The Supreme Court has long upheld restrictions on public funding of abortions. Four years after its landmark decision in Roe v. Wade recognized the constitutional dimensions of a woman’s decision whether or not to terminate a pregnancy, the Court held in Maher v. Roe that neither the state nor federal governments had an obligation to fund abortions. Three years later the Court in Harris v. McRae upheld the Hyde amendment limiting abortion funding, holding that the government’s refusing to fund abortions for indigent women neither violated their right to have an abortion, equal protection, nor the Establishment Clause. On the same day in Williams v. Zbaraz the Court held that the states were not required to fund abortions not required by the federal Medicaid law. In Webster v. Reproductive Health Services in 1989 the Court upheld a state law prohibiting the use of public facilities or public funds for abortion services. Finally, in Rust v. Sullivan in 1991, the Court upheld a HHS regulation that prohibited private doctors who received funding for family planning services from giving abortion information to women receiving the services except when necessary to prevent a serious threat to a woman’s life. Quoting Webster, the Court stated “The government has no obligation to ‘commit any resources to facilitating abortions.’” All of these cases were decided prior to the Court’s 1992 decision in Planned Parenthood v. Casey, in which the Court arguably strengthened the government’s hand in expressing “profound respect for the life of the unborn,” and, of course, before the Court’s most recent foray into abortion jurisprudence, in Gonzales v. Carhart, in which it simply assumed the continued viability of Casey without expressly endorsing the Court’s earlier decisions. It would seem, therefore, that insofar as the Stupak amendment limits federal funding for abortion, it stands on firm constitutional ground.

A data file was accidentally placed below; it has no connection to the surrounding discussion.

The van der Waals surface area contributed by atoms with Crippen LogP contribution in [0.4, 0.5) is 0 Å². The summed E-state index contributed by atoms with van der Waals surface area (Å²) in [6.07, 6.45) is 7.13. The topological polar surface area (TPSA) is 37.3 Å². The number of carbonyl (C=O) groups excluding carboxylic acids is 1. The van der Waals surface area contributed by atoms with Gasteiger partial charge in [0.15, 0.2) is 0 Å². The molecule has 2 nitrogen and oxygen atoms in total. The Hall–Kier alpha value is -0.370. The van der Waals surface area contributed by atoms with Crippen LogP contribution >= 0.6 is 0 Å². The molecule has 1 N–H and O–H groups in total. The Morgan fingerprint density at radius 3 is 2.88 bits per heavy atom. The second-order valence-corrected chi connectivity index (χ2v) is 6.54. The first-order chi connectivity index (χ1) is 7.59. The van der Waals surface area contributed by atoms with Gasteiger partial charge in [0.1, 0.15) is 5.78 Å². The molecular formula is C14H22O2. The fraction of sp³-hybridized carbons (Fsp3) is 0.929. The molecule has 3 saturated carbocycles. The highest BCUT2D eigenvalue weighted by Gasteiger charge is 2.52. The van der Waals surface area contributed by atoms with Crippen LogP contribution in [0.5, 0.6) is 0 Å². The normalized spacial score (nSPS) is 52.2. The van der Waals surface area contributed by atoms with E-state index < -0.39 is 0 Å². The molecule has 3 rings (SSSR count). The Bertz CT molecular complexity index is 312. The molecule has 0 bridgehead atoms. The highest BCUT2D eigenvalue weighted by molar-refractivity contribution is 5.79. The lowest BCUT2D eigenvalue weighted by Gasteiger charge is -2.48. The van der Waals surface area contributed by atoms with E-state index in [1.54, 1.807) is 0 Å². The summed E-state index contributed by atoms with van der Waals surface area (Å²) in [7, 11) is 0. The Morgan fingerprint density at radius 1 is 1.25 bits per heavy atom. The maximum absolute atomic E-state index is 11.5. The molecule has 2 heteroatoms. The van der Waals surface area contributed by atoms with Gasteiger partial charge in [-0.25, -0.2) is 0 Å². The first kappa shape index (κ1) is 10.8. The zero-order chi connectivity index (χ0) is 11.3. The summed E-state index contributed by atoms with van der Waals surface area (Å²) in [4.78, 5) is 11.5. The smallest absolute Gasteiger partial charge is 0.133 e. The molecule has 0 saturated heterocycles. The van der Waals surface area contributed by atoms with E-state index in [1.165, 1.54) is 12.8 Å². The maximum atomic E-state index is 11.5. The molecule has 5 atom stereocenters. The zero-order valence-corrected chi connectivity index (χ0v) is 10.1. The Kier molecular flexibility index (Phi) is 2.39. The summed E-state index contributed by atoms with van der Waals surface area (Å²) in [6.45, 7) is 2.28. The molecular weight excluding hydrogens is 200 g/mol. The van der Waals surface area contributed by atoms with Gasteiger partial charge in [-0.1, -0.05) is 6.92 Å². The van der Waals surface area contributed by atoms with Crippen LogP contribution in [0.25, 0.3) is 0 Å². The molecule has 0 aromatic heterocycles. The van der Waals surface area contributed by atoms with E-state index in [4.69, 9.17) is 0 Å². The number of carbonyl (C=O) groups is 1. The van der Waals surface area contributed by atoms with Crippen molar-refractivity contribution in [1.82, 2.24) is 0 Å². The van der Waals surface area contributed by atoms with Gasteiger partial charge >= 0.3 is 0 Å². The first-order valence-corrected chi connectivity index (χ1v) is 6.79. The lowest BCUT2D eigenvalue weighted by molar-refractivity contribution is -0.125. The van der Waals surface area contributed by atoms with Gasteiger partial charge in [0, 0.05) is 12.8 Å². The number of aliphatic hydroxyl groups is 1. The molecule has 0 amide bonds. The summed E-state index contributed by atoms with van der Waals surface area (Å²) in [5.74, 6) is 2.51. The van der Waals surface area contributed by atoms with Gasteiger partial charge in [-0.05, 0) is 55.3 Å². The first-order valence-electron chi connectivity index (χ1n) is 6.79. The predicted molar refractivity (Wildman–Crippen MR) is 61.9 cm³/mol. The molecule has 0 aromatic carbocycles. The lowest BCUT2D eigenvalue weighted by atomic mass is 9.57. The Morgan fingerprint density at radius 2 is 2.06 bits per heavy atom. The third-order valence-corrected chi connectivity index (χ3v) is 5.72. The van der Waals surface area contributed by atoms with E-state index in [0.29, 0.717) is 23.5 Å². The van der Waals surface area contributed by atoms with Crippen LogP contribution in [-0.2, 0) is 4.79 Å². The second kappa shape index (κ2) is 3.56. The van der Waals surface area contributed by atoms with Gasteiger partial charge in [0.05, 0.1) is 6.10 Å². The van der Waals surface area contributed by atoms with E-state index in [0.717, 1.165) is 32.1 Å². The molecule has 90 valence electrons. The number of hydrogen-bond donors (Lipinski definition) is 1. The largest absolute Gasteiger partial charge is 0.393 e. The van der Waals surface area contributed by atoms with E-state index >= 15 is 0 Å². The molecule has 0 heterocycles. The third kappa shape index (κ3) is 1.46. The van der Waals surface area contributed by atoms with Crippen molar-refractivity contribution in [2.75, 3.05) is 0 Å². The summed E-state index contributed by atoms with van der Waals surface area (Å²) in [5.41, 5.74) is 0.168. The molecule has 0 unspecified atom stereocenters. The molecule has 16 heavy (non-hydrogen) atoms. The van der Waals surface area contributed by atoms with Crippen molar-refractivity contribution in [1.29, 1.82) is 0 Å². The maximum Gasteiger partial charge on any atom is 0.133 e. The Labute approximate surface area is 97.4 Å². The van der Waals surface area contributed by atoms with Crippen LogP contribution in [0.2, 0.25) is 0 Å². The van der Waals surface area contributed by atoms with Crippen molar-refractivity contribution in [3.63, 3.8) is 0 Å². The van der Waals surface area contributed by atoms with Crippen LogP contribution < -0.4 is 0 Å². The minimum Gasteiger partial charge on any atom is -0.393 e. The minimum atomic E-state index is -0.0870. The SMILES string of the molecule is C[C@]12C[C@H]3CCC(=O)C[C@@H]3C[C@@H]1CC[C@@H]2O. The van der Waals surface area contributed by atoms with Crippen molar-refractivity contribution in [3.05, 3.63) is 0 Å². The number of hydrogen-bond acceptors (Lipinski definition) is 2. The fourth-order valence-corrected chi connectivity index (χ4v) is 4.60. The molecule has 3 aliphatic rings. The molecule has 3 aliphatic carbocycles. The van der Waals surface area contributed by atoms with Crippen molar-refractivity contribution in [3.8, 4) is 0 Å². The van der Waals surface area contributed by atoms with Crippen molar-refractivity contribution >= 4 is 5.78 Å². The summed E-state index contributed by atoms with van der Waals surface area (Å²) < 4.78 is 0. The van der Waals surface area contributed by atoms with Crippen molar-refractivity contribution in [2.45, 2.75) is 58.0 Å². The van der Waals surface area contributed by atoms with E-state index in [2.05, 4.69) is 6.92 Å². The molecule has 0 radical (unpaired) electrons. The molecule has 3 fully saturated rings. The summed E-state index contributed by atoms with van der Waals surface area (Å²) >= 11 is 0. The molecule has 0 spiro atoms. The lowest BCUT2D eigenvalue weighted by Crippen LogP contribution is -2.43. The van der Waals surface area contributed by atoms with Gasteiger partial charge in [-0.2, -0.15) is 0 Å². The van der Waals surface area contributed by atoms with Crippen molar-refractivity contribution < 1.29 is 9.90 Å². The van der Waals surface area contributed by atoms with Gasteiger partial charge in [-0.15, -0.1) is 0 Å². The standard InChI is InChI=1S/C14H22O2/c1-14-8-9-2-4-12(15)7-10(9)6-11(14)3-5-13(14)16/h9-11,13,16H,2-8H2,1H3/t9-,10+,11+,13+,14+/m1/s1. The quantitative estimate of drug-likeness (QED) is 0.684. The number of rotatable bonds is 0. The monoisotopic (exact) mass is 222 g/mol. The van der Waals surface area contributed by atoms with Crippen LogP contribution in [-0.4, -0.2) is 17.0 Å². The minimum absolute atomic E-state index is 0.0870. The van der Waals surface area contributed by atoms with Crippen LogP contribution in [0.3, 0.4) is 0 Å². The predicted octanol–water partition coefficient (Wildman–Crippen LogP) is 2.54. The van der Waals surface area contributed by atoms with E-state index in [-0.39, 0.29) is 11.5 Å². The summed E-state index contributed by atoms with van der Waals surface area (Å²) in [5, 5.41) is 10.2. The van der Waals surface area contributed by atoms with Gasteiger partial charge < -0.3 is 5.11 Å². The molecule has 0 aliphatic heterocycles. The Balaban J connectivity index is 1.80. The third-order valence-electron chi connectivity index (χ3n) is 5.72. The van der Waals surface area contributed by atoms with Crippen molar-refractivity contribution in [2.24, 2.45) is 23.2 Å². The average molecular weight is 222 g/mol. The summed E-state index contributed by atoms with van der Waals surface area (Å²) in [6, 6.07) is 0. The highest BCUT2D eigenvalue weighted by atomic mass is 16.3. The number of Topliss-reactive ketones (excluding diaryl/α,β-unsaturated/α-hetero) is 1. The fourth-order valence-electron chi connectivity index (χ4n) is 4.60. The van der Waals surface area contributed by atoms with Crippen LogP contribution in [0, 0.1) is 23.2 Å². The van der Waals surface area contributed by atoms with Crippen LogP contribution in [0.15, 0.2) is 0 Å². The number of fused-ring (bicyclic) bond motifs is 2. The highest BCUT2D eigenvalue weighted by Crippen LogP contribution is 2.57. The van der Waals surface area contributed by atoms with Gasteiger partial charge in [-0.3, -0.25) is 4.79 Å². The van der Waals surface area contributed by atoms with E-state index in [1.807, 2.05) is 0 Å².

Assuming Stupak to be constitutional, three additional observations about HR 3962 and abortions may be in order. First, in Webster v. Reproductive Health Services, Justice Rehnquist, in the course of upholding a Missouri state law banning the use of its public hospitals for performing abortions, observed in a footnote, “A different analysis might apply if a particular State had socialized medicine and all of its hospitals and physicians were publicly funded. This case might also be different if the State barred doctors who performed abortions in private facilities from the use of public facilities for any purpose.” We are a long way from socialized medicine, and the Stupak amendment does permit private insurers to offer abortion coverage as long as it is covered by supplemental coverage, but a total ban on third party payment for abortion might be a closer question.